Boris Horvat / AFP - Getty Images
A hardhat worker walks around the construction site for the ITER fusion experiment in Saint-Paul-les-Durance, France.
The standard joke about nuclear fusion is that it's the energy technology of the future, and always will be. Well, fusion is still an energy option for the future rather than the present, but small steps forward are being reported on several fronts. That even includes the long-ridiculed campaign for "cold fusion."
Efforts by the Italian-based Leonardo Corp. to harness low-energy nuclear reactions (the technology formerly known as cold fusion) have reawakened the dream of somehow producing surplus heat through unorthodox chemistry. Today, Pure Energy Systems News reported that Leonardo's Andrea Rossi signed an agreement with Texas-based National Instruments to build instrumentation for E-Cat cold-fusion reactors.
Will this venture actually pan out? The E-Cat reactors are so shrouded in secrecy and murky claims that it's hard to do a reality check, but most outside experts say that the concept just won't work.
Some observers are similarly pessimistic about the other avenues for fusion research. The basic physics of the reaction is well-accepted, of course. You can see the power generated when hydrogen atoms fuse into helium when you look at that big ball of gas in the sky, 93 million miles away, or when you watch footage of an H-bomb blast.
But no one has been able to achieve a self-sustaining, energy-producing fusion reaction in a controlled setting on Earth, even after more than a half-century of trying.
Researchers had hoped to reach that big milestone, known as ignition, at the $3.5 billion National Ignition Facility by the end of 2010. But in last week's issue of Science, Steven Koonin, the Energy Department's under secretary for science, was quoted as saying "ignition is proving more elusive than hoped" and added that "some science discovery may be required" to make it a reality. (Coincidentally, Energy Secretary Steven Chu announced this week that Koonin will be leaving his post.)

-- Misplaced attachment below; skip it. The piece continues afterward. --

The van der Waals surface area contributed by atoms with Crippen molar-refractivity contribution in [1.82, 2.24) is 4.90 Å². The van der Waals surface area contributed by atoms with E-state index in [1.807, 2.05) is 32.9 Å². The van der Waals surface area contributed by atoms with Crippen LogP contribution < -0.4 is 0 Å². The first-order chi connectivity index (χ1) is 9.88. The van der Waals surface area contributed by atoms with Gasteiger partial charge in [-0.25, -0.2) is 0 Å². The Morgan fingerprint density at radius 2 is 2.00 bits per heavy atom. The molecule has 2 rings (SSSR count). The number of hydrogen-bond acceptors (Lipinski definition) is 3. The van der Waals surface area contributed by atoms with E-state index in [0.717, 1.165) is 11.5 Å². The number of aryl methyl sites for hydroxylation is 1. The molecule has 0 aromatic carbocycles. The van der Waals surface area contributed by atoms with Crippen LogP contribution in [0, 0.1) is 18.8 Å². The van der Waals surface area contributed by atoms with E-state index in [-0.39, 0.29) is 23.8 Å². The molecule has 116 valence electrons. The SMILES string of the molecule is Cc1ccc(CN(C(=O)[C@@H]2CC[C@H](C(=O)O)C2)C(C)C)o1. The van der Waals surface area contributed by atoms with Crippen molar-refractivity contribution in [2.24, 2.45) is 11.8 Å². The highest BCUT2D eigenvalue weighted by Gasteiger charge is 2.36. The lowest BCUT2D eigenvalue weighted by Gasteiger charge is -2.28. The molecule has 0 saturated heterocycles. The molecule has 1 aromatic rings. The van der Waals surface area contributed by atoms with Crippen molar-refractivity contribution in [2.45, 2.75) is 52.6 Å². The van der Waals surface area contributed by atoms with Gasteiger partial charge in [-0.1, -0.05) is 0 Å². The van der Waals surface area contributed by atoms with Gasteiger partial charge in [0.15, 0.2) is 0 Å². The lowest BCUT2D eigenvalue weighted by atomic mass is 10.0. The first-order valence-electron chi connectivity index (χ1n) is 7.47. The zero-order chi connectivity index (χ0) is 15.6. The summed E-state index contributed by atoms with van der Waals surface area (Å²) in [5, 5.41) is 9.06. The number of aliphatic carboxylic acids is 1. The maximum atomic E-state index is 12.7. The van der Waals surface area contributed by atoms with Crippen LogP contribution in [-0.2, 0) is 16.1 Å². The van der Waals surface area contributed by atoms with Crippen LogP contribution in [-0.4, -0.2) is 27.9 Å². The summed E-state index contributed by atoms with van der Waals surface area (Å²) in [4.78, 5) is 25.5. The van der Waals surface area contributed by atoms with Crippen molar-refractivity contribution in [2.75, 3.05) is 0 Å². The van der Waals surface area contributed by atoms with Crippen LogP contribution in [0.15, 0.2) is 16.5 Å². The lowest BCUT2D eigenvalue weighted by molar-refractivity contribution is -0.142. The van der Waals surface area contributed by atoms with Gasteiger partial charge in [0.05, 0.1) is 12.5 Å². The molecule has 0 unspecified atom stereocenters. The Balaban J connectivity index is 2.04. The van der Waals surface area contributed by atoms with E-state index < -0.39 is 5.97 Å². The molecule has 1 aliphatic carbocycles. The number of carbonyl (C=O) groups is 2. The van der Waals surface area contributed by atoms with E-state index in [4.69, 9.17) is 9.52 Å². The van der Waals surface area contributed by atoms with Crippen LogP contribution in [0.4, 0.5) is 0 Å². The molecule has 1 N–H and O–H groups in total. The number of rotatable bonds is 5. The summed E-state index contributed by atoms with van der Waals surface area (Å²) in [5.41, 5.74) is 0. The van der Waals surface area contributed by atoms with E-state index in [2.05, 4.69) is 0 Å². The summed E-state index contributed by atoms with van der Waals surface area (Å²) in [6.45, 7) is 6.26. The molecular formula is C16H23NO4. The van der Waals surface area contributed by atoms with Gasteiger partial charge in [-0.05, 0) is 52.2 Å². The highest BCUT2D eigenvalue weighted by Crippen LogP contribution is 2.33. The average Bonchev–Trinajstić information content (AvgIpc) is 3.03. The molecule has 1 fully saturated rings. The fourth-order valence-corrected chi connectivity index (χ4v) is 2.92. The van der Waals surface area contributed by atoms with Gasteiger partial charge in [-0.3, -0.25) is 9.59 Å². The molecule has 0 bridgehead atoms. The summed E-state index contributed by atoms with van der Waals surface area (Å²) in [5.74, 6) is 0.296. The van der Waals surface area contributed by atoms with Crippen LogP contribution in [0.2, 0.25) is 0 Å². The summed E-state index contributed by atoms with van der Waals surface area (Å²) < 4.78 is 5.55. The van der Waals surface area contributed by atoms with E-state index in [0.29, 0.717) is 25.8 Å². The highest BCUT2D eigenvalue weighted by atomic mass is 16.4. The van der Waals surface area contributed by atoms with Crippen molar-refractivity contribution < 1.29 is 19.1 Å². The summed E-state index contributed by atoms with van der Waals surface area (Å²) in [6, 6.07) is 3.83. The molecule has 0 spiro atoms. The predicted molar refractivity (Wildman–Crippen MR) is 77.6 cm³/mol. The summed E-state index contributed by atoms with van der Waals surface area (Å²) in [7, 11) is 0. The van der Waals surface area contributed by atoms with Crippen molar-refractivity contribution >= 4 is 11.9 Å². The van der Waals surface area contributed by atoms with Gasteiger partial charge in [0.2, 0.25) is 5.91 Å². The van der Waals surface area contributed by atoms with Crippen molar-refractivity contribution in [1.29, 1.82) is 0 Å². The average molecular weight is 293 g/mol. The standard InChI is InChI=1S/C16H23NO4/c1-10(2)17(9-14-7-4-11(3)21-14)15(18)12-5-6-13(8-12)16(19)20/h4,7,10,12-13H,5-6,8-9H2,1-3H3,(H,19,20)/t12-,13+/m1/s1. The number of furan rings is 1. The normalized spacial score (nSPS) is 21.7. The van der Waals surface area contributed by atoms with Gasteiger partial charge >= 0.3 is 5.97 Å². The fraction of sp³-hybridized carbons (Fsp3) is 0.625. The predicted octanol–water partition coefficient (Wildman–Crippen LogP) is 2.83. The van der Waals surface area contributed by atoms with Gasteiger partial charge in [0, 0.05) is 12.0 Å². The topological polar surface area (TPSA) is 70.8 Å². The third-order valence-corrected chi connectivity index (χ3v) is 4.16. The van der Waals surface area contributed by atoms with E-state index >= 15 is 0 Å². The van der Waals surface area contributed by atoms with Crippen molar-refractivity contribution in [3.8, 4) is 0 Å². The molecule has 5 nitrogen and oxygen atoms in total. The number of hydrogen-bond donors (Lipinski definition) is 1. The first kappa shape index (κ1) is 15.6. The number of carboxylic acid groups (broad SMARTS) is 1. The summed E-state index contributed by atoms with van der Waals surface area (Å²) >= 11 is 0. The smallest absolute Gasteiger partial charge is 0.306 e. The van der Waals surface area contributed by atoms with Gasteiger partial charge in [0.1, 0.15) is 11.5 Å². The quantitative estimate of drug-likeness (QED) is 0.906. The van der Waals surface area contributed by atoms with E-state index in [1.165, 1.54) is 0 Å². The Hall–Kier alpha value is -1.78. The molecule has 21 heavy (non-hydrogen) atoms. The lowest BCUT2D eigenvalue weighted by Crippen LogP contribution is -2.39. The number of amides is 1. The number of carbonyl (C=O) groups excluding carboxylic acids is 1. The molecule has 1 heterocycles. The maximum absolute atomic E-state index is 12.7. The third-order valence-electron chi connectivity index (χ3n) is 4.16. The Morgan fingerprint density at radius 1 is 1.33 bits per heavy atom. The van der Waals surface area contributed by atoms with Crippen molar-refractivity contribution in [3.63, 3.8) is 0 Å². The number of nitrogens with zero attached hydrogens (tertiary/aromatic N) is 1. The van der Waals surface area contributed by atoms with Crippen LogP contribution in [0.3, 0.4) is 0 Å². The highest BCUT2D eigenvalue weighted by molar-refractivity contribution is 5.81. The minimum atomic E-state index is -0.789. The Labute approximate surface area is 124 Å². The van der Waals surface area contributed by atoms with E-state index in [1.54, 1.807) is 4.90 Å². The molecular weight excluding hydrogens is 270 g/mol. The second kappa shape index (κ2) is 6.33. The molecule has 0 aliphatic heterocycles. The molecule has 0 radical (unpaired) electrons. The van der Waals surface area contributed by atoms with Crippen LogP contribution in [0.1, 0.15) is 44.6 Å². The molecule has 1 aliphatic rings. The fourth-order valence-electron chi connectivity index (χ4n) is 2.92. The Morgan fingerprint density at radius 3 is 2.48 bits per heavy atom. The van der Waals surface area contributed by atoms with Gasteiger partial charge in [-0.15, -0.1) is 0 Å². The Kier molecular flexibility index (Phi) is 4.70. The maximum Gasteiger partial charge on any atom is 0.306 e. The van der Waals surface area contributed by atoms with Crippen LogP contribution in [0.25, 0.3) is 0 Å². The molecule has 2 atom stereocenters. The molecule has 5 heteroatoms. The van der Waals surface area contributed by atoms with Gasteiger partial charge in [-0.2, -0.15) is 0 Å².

The big challenge is to tweak all the factors involved in NIF's super-laser-blaster system to maximize the energy directed on tiny pellets of fusion fuel, and minimize the loss of energy through tiny imperfections or interference. "We're at the end of the beginning," NIF's director, Edward Moses, told Science.
How much longer will it take? The new director of Lawrence Livermore National Laboratory, where NIF is headquartered, told the San Francisco Chronicle that he was convinced the facility would attain ignition "in this fiscal year" — that is, by next October.
If NIF hits that schedule, it'll be way ahead of the world's most expensive fusion experiment, the $20 billion ITER experimental project in France. ITER is taking the most conventional approach to creating a controlled fusion reaction, which involves magnetic containment of a super-hot plasma inside a doughnut-shaped device known as a tokamak. The European Union and six other nations, including the United States, have divvied up the work load with the aim of completing construction in 2017 and achieving "first plasma" in 2019.
Right now, Oak Ridge National Laboratory and US ITER are testing a fuel delivery system that would fire pellets of ultra-cold deuterium-tritium fuel into the plasma.
"When we send a frozen pellet into a high-temperature plasma, we sometimes call it a 'snowball in hell,'" Oak Ridge physicist David Rasmussen said in an ITER report on the tests at the Dill-D research tokamak in San Diego. "But temperature is really just the measure of the energy of the particles in the plasma. When the deuterium and tritium particles vaporize, ionize and are heated, they move very fast, colliding with enough energy to fuse."